Chad Dawson vs. Adonis Stevenson: Preview and Prediction for Title Fight

Briggs Seekins@BriggsfighttalkFeatured ColumnistJune 4, 2013

Chad Dawson vs. Adonis Stevenson: Preview and Prediction for Title Fight

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    On Saturday, June 8, in Montreal, Canada, light heavyweight champion Chad Dawson returns to action for the first time since losing by TKO to Andre Ward last September when he faces hometown sensation Adonis Stevenson. This fight is for the WBC belt and will be broadcast live on HBO, with a co-main event feature of Yuriorkis Gamboa and Darley Perez.

    Dawson has been at the top of the 175-pound heap for most of the past six years since he beat Tomasz Adamek by wide margins in February of 2007, handing the future heavyweight contender the first loss of his career. Stevenson is one of the most exciting punchers in the sport.  

Tale of the Tape

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    At 30, Dawson is five years younger than Stevenson but a far more experienced fighter. He will also enjoy significant advantages in height and reach.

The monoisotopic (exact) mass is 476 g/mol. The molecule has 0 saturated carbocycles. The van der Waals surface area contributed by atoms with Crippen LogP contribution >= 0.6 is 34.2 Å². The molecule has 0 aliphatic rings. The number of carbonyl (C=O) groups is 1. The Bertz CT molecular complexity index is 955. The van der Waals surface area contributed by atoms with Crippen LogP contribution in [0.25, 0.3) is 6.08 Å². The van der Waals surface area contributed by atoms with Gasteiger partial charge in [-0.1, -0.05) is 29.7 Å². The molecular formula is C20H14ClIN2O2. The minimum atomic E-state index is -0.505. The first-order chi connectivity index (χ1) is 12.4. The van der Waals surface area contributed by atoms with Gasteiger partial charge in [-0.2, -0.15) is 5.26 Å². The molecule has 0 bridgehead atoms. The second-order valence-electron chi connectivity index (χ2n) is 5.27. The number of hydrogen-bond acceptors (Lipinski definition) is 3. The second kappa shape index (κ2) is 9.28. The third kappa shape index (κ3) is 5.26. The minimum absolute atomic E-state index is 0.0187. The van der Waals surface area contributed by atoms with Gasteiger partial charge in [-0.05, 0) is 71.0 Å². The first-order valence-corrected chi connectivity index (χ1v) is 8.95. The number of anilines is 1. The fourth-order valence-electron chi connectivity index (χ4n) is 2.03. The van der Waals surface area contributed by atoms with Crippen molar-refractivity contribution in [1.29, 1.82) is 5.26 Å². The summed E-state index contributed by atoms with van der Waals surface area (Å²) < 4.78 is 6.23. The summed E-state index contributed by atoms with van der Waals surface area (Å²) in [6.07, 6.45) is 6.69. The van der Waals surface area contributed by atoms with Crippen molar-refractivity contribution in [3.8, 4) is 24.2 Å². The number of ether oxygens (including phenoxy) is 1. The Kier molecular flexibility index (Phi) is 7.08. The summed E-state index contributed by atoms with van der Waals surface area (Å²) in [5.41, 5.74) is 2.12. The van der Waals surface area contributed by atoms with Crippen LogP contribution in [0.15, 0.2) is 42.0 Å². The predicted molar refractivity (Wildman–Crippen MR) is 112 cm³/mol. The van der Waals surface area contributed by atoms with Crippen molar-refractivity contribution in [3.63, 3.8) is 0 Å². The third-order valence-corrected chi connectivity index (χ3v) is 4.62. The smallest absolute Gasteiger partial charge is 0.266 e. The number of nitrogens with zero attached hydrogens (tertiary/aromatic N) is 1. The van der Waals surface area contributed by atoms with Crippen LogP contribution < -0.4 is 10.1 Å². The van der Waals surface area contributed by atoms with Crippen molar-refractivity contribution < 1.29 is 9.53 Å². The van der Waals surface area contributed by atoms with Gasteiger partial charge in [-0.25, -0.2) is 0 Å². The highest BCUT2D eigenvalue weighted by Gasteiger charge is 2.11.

Stevenson is yet another highly ranked light heavyweight based out of Quebec. He will be the third one Dawson has faced in as many years. In 2010 in Quebec, Dawson received his first career loss against Jean Pascal. He beat Adrian Diaconu there in 2011.

    The single statistical edge for Stevenson is in the knockout department, where he has recorded as many as Dawson, in only two-thirds as many fights.  

      Chad Dawson  Adonis Stevenson
    Record: 31-2, 17 KOs 20-1, 17 KOs
    Age: 30 35
    Height: 6'1"


    Reach: 76.5" Unlisted
    Weight: 175 pounds 175 pounds
    Hometown: New Haven, Connecticut Longueuil, Quebec
    Stance: Southpaw Southpaw
    Rounds: 229 79

Main Storylines

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    After beating Bernard Hopkins in April of 2012 to solidify his place at the top of the light heavyweight division, Dawson dropped down to 168 to face Andre Ward in a true, champion vs. champion battle. Unfortunately for Dawson, he ended up losing by Round 10 TKO.

    I interviewed Dawson before that fight, and he claimed at the time that the drop to 168 was going well. But he looked less than 100 percent on fight night, and when I interviewed him again last week, he confided that the cut had actually been difficult.

    “I'm glad to be back at my true weight,” he said. He expressed some annoyance that some rankings are now listing Bernard Hopkins ahead of him at 175.